An intruder is lurking outside. Thanks to its natural camouflage, it is rarely seen. It stalks its prey silently and strikes swiftly—the consummate hunting machine.
The intruder is the Burmese python, an invasive reptile responsible for decimating animal populations through-out the Everglades.
The python is such a serious problem that Florida Fish and Wildlife Conservation Commission and South Florida Water Management District have put a target on its back.
The two agencies offer several training and capture programs to confront the growing threat of pythons in the state. They include teams of professional python wranglers, as well as programs geared toward the public.
One such effort is FWC’s Python Pickup Program. It encourages people to humanely kill Burmese pythons and report locations to FWC. As an incentive, hunters will be entered in a grand-prize drawing to be held in October 2020.
The good news is these efforts are paying off. The programs have resulted in the removal of thousands of pythons.
The bad news is there’s still a long way to go. There are tens of thousands of pythons in South Florida, with some estimates exceeding 100,000.
To get involved, consider taking a free training class offered by FWC, and report all python and other nonnative species sightings immediately. The number is 888-483-4681.
For more information, visit www.myfwc.com.
Pythons by the Numbers
- On September 22, 2019, an 18-foot-3-inch, 98-pound Burmese python was caught in Florida’s Big Cypress National Preserve. It is the second longest on record. The longest python caught in Florida measured 18 feet, 7 inches.
- Nine out of 10 pythons caught in the state are less than 8 feet long. About a third are shorter than 2 feet.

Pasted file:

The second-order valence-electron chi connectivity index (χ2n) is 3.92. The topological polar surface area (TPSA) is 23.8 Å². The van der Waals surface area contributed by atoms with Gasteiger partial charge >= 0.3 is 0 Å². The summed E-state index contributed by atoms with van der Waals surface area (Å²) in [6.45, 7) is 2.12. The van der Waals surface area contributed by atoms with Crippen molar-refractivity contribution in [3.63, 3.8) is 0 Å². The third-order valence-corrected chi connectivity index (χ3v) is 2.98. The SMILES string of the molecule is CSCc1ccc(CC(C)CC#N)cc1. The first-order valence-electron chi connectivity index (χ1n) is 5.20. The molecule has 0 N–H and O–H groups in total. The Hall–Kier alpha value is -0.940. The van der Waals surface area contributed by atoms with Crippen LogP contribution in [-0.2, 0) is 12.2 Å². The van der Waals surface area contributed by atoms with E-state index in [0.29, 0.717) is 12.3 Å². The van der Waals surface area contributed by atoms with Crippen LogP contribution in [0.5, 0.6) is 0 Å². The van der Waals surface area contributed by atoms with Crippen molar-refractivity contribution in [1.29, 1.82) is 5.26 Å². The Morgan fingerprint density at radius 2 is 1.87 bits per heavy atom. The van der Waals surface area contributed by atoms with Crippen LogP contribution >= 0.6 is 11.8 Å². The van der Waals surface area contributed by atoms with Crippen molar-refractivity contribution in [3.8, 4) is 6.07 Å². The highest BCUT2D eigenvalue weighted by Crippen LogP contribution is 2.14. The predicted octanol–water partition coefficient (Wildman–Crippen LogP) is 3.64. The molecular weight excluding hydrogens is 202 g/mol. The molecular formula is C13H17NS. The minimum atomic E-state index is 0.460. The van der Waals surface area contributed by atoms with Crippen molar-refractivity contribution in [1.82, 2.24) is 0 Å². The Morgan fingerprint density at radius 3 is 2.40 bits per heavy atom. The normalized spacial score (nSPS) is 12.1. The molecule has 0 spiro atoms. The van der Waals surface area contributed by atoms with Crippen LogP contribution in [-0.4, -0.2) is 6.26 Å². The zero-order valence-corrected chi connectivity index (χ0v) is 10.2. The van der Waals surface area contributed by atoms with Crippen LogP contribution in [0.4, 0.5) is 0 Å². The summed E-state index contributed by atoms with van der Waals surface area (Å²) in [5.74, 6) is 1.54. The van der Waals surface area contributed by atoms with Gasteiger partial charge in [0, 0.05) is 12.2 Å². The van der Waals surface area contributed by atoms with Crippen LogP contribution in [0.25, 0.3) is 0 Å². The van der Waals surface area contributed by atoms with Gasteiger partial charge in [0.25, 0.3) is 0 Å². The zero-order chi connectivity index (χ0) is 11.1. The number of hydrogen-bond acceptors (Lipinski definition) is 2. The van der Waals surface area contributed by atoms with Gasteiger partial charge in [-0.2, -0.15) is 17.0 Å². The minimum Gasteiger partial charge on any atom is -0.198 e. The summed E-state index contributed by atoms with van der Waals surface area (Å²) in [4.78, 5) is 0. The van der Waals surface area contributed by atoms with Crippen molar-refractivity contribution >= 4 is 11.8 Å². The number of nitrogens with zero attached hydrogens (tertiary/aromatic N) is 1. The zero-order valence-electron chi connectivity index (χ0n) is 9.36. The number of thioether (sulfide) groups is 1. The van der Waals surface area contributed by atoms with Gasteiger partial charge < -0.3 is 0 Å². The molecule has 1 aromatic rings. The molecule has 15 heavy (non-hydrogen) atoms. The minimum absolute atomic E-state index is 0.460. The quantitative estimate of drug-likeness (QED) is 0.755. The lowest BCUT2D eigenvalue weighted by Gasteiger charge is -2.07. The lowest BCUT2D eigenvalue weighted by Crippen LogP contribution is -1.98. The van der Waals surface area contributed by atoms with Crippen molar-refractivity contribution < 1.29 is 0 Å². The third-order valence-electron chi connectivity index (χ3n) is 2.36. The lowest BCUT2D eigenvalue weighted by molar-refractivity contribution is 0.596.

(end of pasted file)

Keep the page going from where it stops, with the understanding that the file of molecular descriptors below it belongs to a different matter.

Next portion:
Special Days in November
- November 6, Marooned Without a Compass Day
- November 11, Veterans Day
- November 17, Take a Hike Day
Pamper Your Canoe or Kayak in Storage
People often do more harm than good when storing their kayak or canoe. That’s because prolonged storage on their tops or hanging from their carrying handles or gunwales can cause structural damage.
The proper way to store them is in a hull-fitting cradle or by hanging them hammock style inside a tarp hung from rafters or some other kind of supports. Ensure the weight is distributed evenly across the entire length of the hull.
Catch of the Month
Here are prime fishing opportunities around the state in November.
- The Keys: jack, bluefish, pompano, seatrout, bonefish, drum, bonito, mackerel, permit and snapper.
- Northwest: catfish, bass, drum, bonito, seatrout, triggerfish, sheepshead, snapper, flounder and grouper.
- Central West: flounder, drum, permit, grouper and ladyfish.
- Southwest: jack, mackerel, bass, drum, ladyfish, sheepshead, grouper, pompano and snapper.
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